• Meddlers I can see. Build up of resources by allied nation’s to address humanitarian issues, very likely.

      US likes to protect aid workers with gunships. Folks are tired of UN rapists in blue helmets. So expect a minor contingent to step in on the Columbian side if the border. But not to make life easier for Venny.

      Again, as was pointed out, Venny has nothing worth US troops to die for.

  6. Kids, the only way the United States invades Venezuela is if the boys and girls sitting at Langley discover that Madurín con mucho swing is selling oil to the North Koreans. Other than that, any argument to that effect is cursory, ill-informed and wishful thinking.

  7. Thanks JJ Lopez, I have been trying to tell folks on this board that, aside from economic measures, the US is not going to invade Venezuela. To think otherwise is sheer lunacy. The resolution of your problems are wholely in your hands and don’t look elsewhere. And this doesn’t mean you have to resort to a civil war. Mass demonstratoons will prove the public dissatisfaction with the Chavista government and they have not occurred on a persistent basis.When you have truly had enough of the treatment you are receiving just walk outside your homes and demand change. If enough folks join you, change will happen. Until then don’t hold your breath and particulary don’t waste a second of your energy hoping for a US military intervention. I have lived in the US my whole life. While I know next to nothing about Venezuela, I do know my own country and I say this as someone who served in the US Army, have lived in DC most of my working years and am assuredly conservative in my political views.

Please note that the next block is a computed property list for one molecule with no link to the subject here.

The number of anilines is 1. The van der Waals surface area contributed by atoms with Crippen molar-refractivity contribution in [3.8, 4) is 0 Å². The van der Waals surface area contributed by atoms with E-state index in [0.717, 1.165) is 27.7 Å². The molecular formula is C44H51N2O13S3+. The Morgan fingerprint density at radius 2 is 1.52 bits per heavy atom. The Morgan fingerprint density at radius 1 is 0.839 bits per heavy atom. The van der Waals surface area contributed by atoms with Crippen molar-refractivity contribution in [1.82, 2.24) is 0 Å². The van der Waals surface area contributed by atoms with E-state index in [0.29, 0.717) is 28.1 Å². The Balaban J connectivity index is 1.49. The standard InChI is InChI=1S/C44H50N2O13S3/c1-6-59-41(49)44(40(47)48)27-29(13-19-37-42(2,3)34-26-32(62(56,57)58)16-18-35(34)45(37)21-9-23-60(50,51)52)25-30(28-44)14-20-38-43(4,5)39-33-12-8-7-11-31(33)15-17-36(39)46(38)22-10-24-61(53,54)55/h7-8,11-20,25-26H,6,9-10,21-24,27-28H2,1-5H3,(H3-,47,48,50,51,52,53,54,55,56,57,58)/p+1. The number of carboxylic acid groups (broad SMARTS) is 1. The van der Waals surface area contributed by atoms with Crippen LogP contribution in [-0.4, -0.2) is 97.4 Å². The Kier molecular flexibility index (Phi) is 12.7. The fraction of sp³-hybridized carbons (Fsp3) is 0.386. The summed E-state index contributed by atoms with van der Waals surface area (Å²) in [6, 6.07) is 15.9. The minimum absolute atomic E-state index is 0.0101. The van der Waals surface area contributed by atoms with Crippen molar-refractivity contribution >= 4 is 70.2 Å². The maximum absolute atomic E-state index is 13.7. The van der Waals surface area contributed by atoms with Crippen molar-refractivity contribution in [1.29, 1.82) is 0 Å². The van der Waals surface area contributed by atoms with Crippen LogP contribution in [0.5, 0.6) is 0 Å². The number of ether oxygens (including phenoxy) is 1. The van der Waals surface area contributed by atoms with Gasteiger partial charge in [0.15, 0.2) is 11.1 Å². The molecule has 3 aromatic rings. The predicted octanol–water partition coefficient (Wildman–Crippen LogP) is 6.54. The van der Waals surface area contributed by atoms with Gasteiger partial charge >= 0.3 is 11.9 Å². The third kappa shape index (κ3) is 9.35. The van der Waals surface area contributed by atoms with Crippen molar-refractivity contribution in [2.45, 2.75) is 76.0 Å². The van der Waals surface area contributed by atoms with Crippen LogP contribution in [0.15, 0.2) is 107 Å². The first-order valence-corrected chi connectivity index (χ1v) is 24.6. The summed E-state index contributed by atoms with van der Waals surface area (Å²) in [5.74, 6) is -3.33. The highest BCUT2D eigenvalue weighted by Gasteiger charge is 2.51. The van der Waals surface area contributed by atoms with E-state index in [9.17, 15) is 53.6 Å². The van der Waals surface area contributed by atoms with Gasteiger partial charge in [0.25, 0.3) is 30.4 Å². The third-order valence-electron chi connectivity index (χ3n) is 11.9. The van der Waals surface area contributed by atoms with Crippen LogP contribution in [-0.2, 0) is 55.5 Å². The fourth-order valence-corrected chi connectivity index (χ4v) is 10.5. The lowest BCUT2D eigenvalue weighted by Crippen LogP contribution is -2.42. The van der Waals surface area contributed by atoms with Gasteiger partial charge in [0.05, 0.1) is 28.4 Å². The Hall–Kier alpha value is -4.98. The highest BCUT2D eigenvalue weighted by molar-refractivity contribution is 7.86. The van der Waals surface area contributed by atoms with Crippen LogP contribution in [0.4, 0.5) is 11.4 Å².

8. All it takes is one charismatic battalion commander to exterminate his Cuban watchers and ignite a rebellion that would spread like wildfire through the military establishment. After all, the soldiers’ families are suffering also. It could be a sergeants’ rebellion. “To hell with the officers. We’re taking our country back!”